In an initiative to improve learning experiences and outcomes for students, the leaders of a school located in a hospital in Australia implemented a new digital strategy with mobile technologies and relevant digital pedagogies. This study examines the outcomes of a professional development program introduced to effect transformational change by enabling integrated use of mobile technologies in the hospital school. The study examines teachers’ views following completion of this customized professional development program, using a mixed methods investigation situated within the unique learning environment of the hospital school. A key finding is that identifying and addressing teacher needs through customized professional development, supported with individualized coaching, can increase the participating teachers’ technological pedagogical knowledge to enable the improved use of mobile technology in a hospital school setting. Additionally, hospital school teachers responded to opportunities to collaborate as a professional learning community to implement, support, and enhance mobile learning for hospitalized students. The findings from this study have significant implications for leaders in all schools and systems embarking on similar initiatives to transform pedagogical practices through professional development supporting mobile technology integration in a digital world.
This article highlights the highly collaborative, multimethod research approach used to develop the Teacher Educator Technology Competencies (TETCs): a specific list of knowledge, skills, and attitudes, developed with input from many teacher educators in the field, to help guide the professional development of teacher educators who strive to be more competent in the integration of technology. The purpose of this article is to describe and critique the sequence of three different collaborative research approaches (crowdsourcing, Delphi, and public comment) used by the TETC research team to gather critical opinions and input from a variety of stakeholders. Researchers who desire large-scale adoption of their research outcomes may consider the multimethod approach described in this article to be useful.
An increasing number of migrant teachers with a foreign teaching degree enter Swedish teacher education to complement their studies to become eligible to teach in Swedish schools. Digital competence is one of the central skills required of teachers in today’s digitized information society. Within teacher education few studies examine how migrant teachers estimate their ability and skills within digital competence. Hence, in the present study, migrant teachers’ digital competence is investigated applying the framework of technology, pedagogy, and content knowledge (TPACK), the European Digital Competence Framework for Citizens (DigComp 2.1), and the Digital Competence of Educators framework (DigCompEdu). A convergent mixed-methods research design was used. The combined datasets consisted of a web survey, focus groups, individual interviews, and reflective texts, which were analyzed both quantitatively and qualitatively. The respondents’ initial teacher education was obtained in 57 countries/regions. The findings highlight that migrant teachers’ digital competence is diverse, scoring from both very low to high in TPACK, as well as in DigComp 2.1, from a foundation proficiency level to a highly specialized one. This result implies that further development to enhance migrant teachers’ digital competence must be diversified.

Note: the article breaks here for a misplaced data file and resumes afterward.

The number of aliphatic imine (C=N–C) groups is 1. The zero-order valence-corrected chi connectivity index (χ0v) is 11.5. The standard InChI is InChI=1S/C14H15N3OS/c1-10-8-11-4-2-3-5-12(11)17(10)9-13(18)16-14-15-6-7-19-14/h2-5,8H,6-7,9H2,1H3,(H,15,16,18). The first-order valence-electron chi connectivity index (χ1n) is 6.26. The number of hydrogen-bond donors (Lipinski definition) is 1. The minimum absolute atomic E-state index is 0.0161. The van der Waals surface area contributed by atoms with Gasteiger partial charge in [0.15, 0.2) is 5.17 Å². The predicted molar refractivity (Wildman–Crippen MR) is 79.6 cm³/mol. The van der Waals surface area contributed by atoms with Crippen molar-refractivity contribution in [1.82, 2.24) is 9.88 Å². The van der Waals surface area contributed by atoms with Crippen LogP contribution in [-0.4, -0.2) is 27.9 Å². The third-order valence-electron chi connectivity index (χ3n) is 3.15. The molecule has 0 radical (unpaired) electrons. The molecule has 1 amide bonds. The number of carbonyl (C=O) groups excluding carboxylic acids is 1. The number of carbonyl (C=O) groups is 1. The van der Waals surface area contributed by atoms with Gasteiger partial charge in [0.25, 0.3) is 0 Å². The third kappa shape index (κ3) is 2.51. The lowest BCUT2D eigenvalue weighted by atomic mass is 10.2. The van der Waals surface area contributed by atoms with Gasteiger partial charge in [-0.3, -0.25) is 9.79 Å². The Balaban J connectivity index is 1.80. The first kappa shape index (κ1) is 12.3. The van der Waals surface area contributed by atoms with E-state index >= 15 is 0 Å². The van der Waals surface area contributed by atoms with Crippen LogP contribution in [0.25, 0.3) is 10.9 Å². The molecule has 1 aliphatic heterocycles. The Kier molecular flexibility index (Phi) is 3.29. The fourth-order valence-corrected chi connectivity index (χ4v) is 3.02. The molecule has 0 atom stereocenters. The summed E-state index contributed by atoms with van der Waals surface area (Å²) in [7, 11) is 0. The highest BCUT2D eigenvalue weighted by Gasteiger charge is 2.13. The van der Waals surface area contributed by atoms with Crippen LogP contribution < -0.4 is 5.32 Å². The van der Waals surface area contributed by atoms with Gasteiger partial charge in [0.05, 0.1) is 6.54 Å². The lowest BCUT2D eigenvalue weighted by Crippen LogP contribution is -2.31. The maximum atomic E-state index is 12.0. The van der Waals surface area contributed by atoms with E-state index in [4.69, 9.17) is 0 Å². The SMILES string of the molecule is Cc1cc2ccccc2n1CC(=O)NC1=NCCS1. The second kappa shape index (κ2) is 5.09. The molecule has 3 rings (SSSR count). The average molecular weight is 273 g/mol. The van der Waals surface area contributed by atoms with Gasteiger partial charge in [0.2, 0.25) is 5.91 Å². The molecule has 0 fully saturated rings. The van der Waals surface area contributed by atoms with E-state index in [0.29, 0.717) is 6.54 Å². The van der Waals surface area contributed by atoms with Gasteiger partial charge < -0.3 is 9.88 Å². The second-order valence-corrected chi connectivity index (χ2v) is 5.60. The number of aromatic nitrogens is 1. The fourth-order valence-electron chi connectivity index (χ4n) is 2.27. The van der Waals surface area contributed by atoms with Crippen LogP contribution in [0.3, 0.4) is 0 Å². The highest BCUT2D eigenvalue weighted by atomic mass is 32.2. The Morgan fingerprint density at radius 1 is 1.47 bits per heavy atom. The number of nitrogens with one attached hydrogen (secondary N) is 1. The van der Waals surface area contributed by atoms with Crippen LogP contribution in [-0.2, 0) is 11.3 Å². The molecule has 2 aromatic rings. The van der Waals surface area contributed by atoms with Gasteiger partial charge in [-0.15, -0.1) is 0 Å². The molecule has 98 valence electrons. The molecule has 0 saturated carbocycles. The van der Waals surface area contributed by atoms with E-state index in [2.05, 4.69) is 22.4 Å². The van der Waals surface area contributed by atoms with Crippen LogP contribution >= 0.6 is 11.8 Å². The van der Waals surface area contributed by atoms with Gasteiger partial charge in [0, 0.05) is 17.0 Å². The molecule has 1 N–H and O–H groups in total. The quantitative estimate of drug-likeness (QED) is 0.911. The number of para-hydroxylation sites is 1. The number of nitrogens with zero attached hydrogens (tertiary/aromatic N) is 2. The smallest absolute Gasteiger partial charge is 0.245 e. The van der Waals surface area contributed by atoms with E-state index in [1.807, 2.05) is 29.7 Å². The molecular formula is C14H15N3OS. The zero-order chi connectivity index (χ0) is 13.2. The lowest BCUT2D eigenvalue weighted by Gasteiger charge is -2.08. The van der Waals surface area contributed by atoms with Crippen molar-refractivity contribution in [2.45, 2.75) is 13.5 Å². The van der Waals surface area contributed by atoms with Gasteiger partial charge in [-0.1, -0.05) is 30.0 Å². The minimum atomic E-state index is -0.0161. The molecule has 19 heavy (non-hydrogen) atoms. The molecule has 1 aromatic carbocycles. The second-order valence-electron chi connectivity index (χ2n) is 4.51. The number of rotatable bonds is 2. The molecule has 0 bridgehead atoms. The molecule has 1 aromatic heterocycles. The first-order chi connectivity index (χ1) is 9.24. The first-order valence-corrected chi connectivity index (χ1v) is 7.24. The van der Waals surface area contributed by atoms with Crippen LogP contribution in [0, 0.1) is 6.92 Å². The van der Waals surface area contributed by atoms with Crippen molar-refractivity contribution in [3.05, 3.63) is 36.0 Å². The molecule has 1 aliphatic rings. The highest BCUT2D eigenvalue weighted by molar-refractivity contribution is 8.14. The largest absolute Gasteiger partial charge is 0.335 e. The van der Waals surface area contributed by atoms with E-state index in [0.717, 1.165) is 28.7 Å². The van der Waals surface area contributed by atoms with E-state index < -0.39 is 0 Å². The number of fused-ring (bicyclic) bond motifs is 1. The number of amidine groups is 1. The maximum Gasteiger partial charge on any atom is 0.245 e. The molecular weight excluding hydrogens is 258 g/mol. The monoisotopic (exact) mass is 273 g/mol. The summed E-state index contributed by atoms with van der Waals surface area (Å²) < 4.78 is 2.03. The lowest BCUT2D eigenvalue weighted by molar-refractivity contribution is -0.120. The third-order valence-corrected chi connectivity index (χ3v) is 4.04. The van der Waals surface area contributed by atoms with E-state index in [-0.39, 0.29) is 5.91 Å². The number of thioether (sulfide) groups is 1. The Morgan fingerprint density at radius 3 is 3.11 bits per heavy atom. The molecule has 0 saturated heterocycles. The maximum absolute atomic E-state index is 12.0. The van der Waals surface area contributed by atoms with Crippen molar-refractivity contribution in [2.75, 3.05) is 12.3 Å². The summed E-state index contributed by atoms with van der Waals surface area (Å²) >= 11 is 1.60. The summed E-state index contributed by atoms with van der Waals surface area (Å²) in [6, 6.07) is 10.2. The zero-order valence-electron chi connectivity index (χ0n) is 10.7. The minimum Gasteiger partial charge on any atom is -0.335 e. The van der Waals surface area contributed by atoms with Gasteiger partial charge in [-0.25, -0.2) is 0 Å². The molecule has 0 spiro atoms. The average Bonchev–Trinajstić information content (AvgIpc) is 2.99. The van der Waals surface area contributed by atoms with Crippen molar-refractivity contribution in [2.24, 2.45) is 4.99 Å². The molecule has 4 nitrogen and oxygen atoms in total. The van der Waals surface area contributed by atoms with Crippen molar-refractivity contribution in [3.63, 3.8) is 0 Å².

This qualitative case study examined what educators and startups learned from each other when participating in a 4-hour educational technology (edtech) design summit, SlowPitch, which strategically facilitated boundary crossing conversations and activities among typically siloed constituents, such as educators, researchers, developers, investors, and students, in the edtech ecosystem. Participants included eight edtech startup founders or representatives, seven preservice teachers, and 18 practicing educators. Individual interviews were conducted during and after SlowPitch. Findings revealed educators (a) learned about edtech innovations, (b) engaged in teacher design thinking for integrating edtech innovations, (c) became aware of the voices and influencers within the ecosystem, and (d) learned about edtech startup development processes. Startups (a) learned how their edtech products would work (or not) in teachers’ classrooms, (b) explored how to penetrate the K-12 market, and (c) generated ways to gain interest of potential users. This study illustrates value in broadening an ecological perspective on educators’ work toward technology innovation and integration in school classrooms to consider edtech innovators and their innovations. The discussion suggests edtech learning in teacher education and professional learning can push farther than program wide and program deep in university and K-12 contexts to include experiences in the broader edtech ecosystem.